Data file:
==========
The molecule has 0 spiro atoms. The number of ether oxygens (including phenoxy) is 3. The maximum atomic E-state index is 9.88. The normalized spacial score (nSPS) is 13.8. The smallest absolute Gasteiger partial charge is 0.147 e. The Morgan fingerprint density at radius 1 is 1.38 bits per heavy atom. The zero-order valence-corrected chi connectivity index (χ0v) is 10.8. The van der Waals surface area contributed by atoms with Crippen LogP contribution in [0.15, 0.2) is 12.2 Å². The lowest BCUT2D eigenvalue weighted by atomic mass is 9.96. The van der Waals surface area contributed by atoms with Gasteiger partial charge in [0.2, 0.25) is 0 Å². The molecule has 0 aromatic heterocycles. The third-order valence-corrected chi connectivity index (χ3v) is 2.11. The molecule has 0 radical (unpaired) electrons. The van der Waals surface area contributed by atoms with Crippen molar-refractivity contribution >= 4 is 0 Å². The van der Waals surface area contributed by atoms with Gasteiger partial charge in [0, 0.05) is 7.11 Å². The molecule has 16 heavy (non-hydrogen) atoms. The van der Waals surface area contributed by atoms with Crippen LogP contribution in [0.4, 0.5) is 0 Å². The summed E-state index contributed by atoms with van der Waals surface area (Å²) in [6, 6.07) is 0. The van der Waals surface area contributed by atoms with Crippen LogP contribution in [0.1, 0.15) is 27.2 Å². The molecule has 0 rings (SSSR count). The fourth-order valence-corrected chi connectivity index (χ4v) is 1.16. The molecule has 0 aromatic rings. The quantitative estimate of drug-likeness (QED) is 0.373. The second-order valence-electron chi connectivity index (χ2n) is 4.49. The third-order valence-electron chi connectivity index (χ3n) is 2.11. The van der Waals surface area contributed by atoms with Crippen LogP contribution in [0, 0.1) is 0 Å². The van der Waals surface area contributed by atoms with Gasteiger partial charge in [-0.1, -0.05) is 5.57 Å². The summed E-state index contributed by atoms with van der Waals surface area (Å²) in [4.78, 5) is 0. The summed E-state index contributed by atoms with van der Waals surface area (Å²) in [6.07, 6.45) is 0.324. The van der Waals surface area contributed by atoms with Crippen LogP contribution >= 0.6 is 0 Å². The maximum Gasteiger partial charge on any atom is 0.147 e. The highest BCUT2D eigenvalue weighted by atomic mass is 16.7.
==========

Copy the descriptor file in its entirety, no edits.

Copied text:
The molecule has 0 spiro atoms. The number of ether oxygens (including phenoxy) is 3. The maximum atomic E-state index is 9.88. The normalized spacial score (nSPS) is 13.8. The smallest absolute Gasteiger partial charge is 0.147 e. The Morgan fingerprint density at radius 1 is 1.38 bits per heavy atom. The zero-order valence-corrected chi connectivity index (χ0v) is 10.8. The van der Waals surface area contributed by atoms with Crippen LogP contribution in [0.15, 0.2) is 12.2 Å². The lowest BCUT2D eigenvalue weighted by atomic mass is 9.96. The van der Waals surface area contributed by atoms with Gasteiger partial charge in [0.2, 0.25) is 0 Å². The molecule has 0 aromatic heterocycles. The third-order valence-corrected chi connectivity index (χ3v) is 2.11. The molecule has 0 radical (unpaired) electrons. The van der Waals surface area contributed by atoms with Crippen molar-refractivity contribution >= 4 is 0 Å². The van der Waals surface area contributed by atoms with Gasteiger partial charge in [0, 0.05) is 7.11 Å². The molecule has 16 heavy (non-hydrogen) atoms. The van der Waals surface area contributed by atoms with Crippen LogP contribution in [0.4, 0.5) is 0 Å². The summed E-state index contributed by atoms with van der Waals surface area (Å²) in [6, 6.07) is 0. The van der Waals surface area contributed by atoms with Crippen LogP contribution in [0.1, 0.15) is 27.2 Å². The molecule has 0 rings (SSSR count). The fourth-order valence-corrected chi connectivity index (χ4v) is 1.16. The molecule has 0 aromatic rings. The quantitative estimate of drug-likeness (QED) is 0.373. The second-order valence-electron chi connectivity index (χ2n) is 4.49. The third-order valence-electron chi connectivity index (χ3n) is 2.11. The van der Waals surface area contributed by atoms with Crippen LogP contribution in [0, 0.1) is 0 Å². The van der Waals surface area contributed by atoms with Gasteiger partial charge in [-0.1, -0.05) is 5.57 Å². The summed E-state index contributed by atoms with van der Waals surface area (Å²) in [4.78, 5) is 0. The summed E-state index contributed by atoms with van der Waals surface area (Å²) in [6.07, 6.45) is 0.324. The van der Waals surface area contributed by atoms with Crippen LogP contribution >= 0.6 is 0 Å². The maximum Gasteiger partial charge on any atom is 0.147 e. The highest BCUT2D eigenvalue weighted by atomic mass is 16.7.